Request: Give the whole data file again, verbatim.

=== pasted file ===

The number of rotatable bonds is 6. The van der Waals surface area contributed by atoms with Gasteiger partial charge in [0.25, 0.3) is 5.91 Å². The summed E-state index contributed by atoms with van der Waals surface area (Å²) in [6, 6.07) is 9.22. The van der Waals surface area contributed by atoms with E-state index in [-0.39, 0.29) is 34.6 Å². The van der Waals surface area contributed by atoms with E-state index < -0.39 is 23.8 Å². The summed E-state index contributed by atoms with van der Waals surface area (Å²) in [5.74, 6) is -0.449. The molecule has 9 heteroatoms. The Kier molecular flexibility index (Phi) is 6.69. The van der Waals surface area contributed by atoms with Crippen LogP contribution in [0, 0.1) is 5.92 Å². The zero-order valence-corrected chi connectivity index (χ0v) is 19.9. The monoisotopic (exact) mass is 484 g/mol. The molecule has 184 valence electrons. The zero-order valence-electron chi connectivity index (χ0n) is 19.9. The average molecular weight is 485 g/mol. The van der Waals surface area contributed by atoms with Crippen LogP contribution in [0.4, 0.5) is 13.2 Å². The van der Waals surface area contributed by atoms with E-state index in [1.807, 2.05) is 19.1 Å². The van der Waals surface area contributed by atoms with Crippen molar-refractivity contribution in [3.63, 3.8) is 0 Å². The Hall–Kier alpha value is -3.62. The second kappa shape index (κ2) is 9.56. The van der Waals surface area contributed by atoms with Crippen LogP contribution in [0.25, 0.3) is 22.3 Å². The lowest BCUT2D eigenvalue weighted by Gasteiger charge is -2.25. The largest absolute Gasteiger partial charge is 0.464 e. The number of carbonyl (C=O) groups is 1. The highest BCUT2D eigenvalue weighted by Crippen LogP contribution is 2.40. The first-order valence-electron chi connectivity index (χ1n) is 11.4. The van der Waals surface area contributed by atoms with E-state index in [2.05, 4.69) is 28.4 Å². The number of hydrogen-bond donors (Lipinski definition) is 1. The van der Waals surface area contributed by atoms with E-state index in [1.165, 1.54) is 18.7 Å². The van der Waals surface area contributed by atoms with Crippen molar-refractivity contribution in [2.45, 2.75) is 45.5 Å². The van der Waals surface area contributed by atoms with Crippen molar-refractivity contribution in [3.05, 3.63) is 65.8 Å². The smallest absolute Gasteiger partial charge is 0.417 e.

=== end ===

The number of rotatable bonds is 6. The van der Waals surface area contributed by atoms with Gasteiger partial charge in [0.25, 0.3) is 5.91 Å². The summed E-state index contributed by atoms with van der Waals surface area (Å²) in [6, 6.07) is 9.22. The van der Waals surface area contributed by atoms with E-state index in [-0.39, 0.29) is 34.6 Å². The van der Waals surface area contributed by atoms with E-state index < -0.39 is 23.8 Å². The summed E-state index contributed by atoms with van der Waals surface area (Å²) in [5.74, 6) is -0.449. The molecule has 9 heteroatoms. The Kier molecular flexibility index (Phi) is 6.69. The van der Waals surface area contributed by atoms with Crippen LogP contribution in [0, 0.1) is 5.92 Å². The zero-order valence-corrected chi connectivity index (χ0v) is 19.9. The monoisotopic (exact) mass is 484 g/mol. The molecule has 184 valence electrons. The zero-order valence-electron chi connectivity index (χ0n) is 19.9. The average molecular weight is 485 g/mol. The van der Waals surface area contributed by atoms with Crippen LogP contribution in [0.4, 0.5) is 13.2 Å². The van der Waals surface area contributed by atoms with E-state index in [1.807, 2.05) is 19.1 Å². The van der Waals surface area contributed by atoms with Crippen molar-refractivity contribution in [3.63, 3.8) is 0 Å². The Hall–Kier alpha value is -3.62. The second kappa shape index (κ2) is 9.56. The van der Waals surface area contributed by atoms with Crippen LogP contribution in [0.25, 0.3) is 22.3 Å². The lowest BCUT2D eigenvalue weighted by Gasteiger charge is -2.25. The largest absolute Gasteiger partial charge is 0.464 e. The number of carbonyl (C=O) groups is 1. The highest BCUT2D eigenvalue weighted by Crippen LogP contribution is 2.40. The first-order valence-electron chi connectivity index (χ1n) is 11.4. The van der Waals surface area contributed by atoms with E-state index in [2.05, 4.69) is 28.4 Å². The number of hydrogen-bond donors (Lipinski definition) is 1. The van der Waals surface area contributed by atoms with E-state index in [1.165, 1.54) is 18.7 Å². The van der Waals surface area contributed by atoms with Crippen molar-refractivity contribution in [2.45, 2.75) is 45.5 Å². The van der Waals surface area contributed by atoms with Crippen molar-refractivity contribution in [3.05, 3.63) is 65.8 Å². The smallest absolute Gasteiger partial charge is 0.417 e.